Minister Olli Rehn: Lessons learned from the Eurozone Crisis
Elinkeinoministeri Olli Rehnin puhe Washingtonissa 15.4.2016 (The Peterson Institute for International Economics)
It is a great pleasure to be today here at the Peterson Institute. I have always enjoyed the inspiring talks and side events during the IMF spring meetings. In this spirit I am looking forward to an interesting debate with you.
For both the United States and the European Union, the transatlantic relationship has a crucial role. Our ties are close. We share the common values of democracy, the rule of law, human rights and economic openness. Despite the rise of the BRICS and Asia, the EU-US relationship remains the cornerstone of the world economy and its governance. Concluding the Transatlantic Trade and Investment Partnership will further deepen this bond.
I understand that from this side of Atlantic it seems that the EU is currently overburdened by numerous crises. And with the refugee crisis, the Brexit threat, the remnants of the Euro crisis, the geopolitics of Russia, Ukraine and Syria, and setbacks of rule of law in some Members States, this perception is not incorrect. On our side of the Atlantic, the Eurosceptics do their best to capitalize on these crises.
However, it is not yet time to declare a premature death of the European Union. We may be short of oxygen for now, but we are totally committed to tackle these crises, one-by-one. And I trust nobody will doubt our determination to do whatever it takes in order to revive the dynamics of economic and political integration in Europe.
Today I will focus on what lessons we can learn from the euro crisis. I do this rather in my capacity as Chair of World Economic Forum’s Council on Public Finance than as Finland’s Minister of Economic Affairs. However, my views are not necessarily contradictionary to those of the Finnish Government.
The debate on the background of the Euro crisis and the policy choices made during it has intensified during the past years. This debate is necessary, as we must learn lessons from the policy choices made during the crisis years and to make sure that we don’t repeat past mistakes.
This debate should also give an impetus to the reform of the Eurozone, even if it seems that not much has been done since 2014. Whatever the truth, we have to keep in mind the reform agenda, so that the euro area is stronger and better able to face the next crisis, whenever it comes.
Real GDP, euro area
Let us first have a look at the overall trend in real GDP growth in euro area from 2008 to 2015.
- There was a drop of -4.5 % of GDP in 2009, but a recovery during 2010 and 2011. Thus, the Greek and Irish crises did not profoundly damage the growth rate in the Eurozone during this period. The conditional financial assistance by the EU and the IMF worked to contain the contagion.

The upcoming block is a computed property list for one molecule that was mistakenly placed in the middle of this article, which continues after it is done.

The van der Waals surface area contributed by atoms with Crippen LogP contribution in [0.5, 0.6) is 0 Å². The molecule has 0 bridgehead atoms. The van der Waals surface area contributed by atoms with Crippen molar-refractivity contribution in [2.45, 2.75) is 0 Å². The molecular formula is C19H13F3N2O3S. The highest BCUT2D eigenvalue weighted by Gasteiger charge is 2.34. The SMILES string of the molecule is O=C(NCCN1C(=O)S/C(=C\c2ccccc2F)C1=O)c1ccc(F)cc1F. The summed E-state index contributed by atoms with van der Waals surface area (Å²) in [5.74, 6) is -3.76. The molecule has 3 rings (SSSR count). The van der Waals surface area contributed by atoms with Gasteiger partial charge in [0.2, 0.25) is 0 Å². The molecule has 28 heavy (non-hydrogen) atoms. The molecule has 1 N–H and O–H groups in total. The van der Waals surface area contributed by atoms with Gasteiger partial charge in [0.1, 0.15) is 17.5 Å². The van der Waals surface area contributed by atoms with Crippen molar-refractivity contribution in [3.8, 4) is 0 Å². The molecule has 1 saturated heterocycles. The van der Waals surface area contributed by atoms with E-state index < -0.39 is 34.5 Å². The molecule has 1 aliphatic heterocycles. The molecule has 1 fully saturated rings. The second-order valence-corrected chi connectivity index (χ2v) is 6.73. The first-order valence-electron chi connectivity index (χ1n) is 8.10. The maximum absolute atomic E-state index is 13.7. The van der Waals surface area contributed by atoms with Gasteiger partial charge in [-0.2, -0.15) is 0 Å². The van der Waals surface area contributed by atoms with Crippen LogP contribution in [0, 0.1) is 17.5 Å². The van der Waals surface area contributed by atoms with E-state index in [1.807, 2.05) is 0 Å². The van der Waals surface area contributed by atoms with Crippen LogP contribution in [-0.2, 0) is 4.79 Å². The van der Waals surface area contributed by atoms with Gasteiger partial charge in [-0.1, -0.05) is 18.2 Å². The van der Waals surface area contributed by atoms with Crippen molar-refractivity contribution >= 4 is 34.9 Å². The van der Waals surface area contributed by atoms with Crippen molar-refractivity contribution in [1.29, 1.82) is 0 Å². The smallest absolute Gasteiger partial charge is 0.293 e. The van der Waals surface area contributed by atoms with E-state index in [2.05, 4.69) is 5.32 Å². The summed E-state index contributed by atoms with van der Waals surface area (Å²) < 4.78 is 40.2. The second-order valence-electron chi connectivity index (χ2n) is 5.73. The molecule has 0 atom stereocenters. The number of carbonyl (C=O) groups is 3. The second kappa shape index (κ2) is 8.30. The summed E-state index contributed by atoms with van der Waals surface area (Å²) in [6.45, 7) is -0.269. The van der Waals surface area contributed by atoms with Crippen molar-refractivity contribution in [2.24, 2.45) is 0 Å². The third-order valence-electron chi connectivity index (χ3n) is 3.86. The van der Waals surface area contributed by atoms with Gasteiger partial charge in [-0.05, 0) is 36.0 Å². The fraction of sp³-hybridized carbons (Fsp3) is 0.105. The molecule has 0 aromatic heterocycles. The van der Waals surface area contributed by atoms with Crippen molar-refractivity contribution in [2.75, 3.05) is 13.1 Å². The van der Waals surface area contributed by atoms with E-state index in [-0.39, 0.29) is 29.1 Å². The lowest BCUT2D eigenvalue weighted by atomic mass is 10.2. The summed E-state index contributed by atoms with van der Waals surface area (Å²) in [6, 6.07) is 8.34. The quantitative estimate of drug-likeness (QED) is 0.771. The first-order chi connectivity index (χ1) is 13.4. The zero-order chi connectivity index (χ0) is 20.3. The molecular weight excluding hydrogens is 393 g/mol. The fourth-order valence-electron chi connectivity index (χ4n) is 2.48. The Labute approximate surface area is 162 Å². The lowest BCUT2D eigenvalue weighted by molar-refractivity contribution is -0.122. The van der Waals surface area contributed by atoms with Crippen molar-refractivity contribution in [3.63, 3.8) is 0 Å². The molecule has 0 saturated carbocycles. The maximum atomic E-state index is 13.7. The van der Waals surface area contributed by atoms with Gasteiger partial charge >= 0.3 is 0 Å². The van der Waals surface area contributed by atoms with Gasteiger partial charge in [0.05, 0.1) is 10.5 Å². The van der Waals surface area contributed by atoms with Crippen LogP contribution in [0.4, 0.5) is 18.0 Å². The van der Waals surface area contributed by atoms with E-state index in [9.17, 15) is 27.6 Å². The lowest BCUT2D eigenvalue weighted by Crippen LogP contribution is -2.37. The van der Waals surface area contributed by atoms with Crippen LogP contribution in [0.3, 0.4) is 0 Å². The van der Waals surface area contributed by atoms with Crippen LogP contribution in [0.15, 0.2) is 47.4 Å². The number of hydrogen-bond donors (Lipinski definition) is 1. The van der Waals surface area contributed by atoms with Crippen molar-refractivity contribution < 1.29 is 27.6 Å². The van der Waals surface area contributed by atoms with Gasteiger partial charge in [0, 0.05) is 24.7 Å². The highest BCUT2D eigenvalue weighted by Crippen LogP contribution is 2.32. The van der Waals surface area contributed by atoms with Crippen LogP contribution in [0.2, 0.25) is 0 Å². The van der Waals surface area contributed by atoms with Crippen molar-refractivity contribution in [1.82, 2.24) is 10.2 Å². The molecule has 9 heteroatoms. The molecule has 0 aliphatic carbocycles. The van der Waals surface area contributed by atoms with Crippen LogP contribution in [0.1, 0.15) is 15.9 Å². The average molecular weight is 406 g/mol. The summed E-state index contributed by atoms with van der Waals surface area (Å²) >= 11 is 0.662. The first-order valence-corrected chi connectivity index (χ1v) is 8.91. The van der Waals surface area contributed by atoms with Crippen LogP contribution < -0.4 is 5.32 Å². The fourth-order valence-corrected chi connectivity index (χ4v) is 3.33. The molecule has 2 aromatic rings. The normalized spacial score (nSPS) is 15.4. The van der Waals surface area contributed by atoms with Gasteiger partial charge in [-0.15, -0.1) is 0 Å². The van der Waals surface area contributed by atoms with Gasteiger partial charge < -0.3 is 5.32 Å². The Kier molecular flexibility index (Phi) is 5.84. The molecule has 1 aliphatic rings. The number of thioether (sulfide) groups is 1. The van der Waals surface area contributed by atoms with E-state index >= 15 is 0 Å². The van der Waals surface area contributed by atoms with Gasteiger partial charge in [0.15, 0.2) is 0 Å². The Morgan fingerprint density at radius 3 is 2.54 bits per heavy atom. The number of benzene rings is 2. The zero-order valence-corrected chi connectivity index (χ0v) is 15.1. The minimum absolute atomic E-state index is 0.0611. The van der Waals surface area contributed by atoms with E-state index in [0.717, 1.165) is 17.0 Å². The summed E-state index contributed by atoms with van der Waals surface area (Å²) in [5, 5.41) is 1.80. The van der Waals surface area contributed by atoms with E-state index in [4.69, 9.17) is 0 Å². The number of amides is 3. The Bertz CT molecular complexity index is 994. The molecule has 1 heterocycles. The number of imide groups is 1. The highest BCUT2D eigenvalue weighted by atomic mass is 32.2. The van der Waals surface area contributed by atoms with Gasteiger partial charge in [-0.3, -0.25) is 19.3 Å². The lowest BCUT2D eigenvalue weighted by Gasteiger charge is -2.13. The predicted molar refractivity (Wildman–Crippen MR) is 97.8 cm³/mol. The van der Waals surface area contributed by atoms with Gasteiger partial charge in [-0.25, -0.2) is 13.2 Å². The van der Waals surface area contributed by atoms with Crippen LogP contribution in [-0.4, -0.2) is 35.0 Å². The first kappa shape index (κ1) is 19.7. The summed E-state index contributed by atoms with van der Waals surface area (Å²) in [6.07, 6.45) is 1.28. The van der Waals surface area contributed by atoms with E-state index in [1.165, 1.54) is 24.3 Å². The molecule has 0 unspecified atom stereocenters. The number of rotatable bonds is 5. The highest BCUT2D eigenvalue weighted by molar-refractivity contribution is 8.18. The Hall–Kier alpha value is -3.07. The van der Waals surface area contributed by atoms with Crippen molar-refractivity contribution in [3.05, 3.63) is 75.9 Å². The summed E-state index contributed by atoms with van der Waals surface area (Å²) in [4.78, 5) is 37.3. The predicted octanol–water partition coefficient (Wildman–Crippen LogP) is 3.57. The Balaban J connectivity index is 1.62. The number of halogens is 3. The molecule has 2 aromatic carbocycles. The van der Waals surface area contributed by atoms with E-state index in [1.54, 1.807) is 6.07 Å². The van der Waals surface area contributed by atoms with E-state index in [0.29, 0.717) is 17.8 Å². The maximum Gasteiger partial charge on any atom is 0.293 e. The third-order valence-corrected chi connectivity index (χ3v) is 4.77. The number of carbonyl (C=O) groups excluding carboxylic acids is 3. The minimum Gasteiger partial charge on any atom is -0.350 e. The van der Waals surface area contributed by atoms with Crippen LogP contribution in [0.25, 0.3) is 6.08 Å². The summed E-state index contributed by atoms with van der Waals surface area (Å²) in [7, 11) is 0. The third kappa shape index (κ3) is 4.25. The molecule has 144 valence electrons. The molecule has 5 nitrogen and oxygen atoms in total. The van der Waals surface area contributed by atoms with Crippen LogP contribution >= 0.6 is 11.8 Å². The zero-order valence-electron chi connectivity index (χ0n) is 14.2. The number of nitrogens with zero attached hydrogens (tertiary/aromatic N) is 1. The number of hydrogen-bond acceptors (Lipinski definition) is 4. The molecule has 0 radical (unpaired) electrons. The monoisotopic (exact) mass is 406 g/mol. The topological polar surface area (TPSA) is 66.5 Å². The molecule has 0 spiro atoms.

- But a recession occurred in 2012, cf. the Italian and Spanish crisis during 2011-12. Then, after difficult decisions, in 2013 the recovery started again.
Now, let’s look at three periods of the crisis - 2008 to 2010, 2011 to 2012 and 2013 to 2015 – and compare the trends in the EU and the US.
GDP growth and fiscal policy: US versus Eurozone
I call the first period “the financial-crisis recession”. Both the US and Eurozone reacted to the first phase with fiscal stimulus. In the case of the US, the stimulus was twice as strong, so it’s not a surprise that growth fell more in the Eurozone than in the US. It seems that the fiscal multipliers behaved “normally” in the early period of the crisis.
Interestingly, it appears that the same mechanism doesn’t apply to the years 2011 and 2012, which I call “the debt-crisis recession”. In 2011, the aggregate fiscal balance was clearly positive and thus, fiscal policy contractionary, in both the US and the Eurozone. While the growth rate was almost the same in US and Eurozone in 2011, it dropped significantly in 2012 in the Eurozone, but not in the US. Moreover, after the first fiscal cliff of 2011, in 2012 the US had even a more contractionary fiscal stance than the Eurozone did.
The euro area economy returned to a path of recovery only in spring 2013, which has continued ever since, even if the recovery has been weak and uneven. There are many factors that enabled the return to recovery by 2013, such as the setting up of the European Stability Mechanism during 2010 to 2012; the commitment of Member States to consolidate their public finances; the decision of the European Central Bank on Outright Monetary Transactions in August 2012. However, this recovery has been weaker than in the US in terms of growth and job creation.